Campus welcomes new art for FOTA

By Jen Glickel

A pink twist on the ancient Greek labyrinth on the quads, a house of cards constructed over the seal in the Reynolds Club, and a burlesque show featuring scantily clad performers? It can only mean one thing: Festival of the Arts (FOTA) is back this spring.

This year’s FOTA has inundated campus with art pieces and performances alike, including large-scale installations around campus, galleries, and performances.

While there is no formal theme for FOTA, Hannah Kushnick, FOTA senior curator, said an unofficial theme arose from the art pieces.

“This year, we ended up having a rather macabre theme,” said Kushnick, a third-year in the College. “The circus this year has a Gorey-inspired graveyard flavor; Goblin Market, our Thursday and Friday night theatrical offering, is deliciously scary; and one of our installations in Hallowed Grounds is The Squid, a funeral-themed piece.”

New additions to FOTA this year include projects by Court Theatre and the Renaissance Society, two campus art organizations.

Changes included moving the launch party and fashion show into Hutchinson Courtyard, having events on Bartlett Quad each day at 5 p.m. to provide continuity, and including a gallery of staff artwork in the Administration Building, said Claire Mazur, executive director of FOTA and fourth-year in the College.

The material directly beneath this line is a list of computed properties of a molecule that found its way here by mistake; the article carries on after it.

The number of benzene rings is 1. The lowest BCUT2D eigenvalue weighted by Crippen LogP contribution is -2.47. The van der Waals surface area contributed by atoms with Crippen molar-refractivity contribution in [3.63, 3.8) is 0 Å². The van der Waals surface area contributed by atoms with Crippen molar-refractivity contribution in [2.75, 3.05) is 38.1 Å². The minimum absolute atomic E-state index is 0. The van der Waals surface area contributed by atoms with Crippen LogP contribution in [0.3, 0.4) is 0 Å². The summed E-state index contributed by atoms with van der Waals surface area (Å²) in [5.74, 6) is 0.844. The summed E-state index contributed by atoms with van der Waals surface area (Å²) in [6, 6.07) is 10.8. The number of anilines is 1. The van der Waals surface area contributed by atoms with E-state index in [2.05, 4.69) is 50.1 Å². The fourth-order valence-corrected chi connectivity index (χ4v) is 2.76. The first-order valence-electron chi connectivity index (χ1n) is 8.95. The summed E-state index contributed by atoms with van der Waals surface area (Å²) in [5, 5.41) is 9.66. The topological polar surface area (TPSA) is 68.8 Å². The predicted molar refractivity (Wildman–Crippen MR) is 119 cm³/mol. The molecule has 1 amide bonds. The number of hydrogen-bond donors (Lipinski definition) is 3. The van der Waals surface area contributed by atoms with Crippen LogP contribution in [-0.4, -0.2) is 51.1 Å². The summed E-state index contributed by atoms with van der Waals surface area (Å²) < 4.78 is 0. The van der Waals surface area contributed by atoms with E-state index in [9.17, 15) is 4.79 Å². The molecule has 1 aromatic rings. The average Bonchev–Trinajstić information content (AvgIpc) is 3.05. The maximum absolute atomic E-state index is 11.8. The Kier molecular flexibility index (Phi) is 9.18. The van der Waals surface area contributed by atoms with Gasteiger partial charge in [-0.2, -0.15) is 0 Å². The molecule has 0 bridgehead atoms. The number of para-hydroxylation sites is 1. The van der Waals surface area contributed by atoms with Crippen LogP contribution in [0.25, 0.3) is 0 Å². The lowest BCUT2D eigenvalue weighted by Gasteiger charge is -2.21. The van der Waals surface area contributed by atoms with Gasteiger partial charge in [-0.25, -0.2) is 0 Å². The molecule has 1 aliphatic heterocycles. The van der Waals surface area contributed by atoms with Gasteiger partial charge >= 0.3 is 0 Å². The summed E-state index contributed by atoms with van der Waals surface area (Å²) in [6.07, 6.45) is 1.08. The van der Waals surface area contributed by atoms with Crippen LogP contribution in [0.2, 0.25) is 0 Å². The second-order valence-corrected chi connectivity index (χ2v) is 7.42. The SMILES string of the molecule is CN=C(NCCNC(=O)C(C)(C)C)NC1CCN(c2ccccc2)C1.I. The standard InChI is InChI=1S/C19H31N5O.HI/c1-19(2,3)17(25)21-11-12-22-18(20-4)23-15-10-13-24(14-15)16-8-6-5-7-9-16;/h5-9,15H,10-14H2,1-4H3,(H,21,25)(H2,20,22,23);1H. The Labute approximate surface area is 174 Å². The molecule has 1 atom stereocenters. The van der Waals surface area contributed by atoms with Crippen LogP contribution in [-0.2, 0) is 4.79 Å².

Mazur discussed FOTA’s role in fostering art at the U of C. “It’s important to provide the resources for students to execute their art, not only through financial means, but by giving them the space and materials with which to do it,” she said.

“We also hope to arouse people’s interest in art by having it enter their daily lives and for it to brighten the collective day and be festive,” Kushnick said.

“Basically, we want to promote the artistic disciplines on campus in whatever way we can. We also seek to foster a positive culture in the arts community on campus, one that emphasizes collaboration, creativity, and mutual support.”

Artist work this year includes second-year Lana Harfoush’s “House of Cards” installation over the seal in the Reynolds Club, third-year Sanjaya Punyasena’s “Labyrinth” outside of Pick Hall, and second-years Kimberly Sutton and Italia Patti’s visual and musical installation, “The Moment,” over Botany Pond.

Harfoush said her “House of Cards” project was a response to people who live by a strict plan.

“The reality [of] the foundation we build the houses of our lives upon is planted greatly in the ‘hands we are dealt’ at birth; or in other words how random events and Chance that are completely out of our control are what we have to work with to ultimately create a structure in which we are comfortable living,” Harfoush said in an e-mail.

FOTA members began planning early in autumn quarter and continued through this week.

Mazur highlighted marketing as a central focus of the FOTA board’s work.

“We consider it one of our responsibilities to the artist to make sure we publicize their artwork adequately,” she said.

Kushnick said that despite the arduous process of organizing FOTA, “it’s a great time—we all love every minute of it.”

The artists are equally excited about the week.

“FOTA is easily my favorite time of year,” Harfoush said. “FOTA embellishes the tiniest nooks and crannies of campus that makes walking across the quads a little more adventurous.”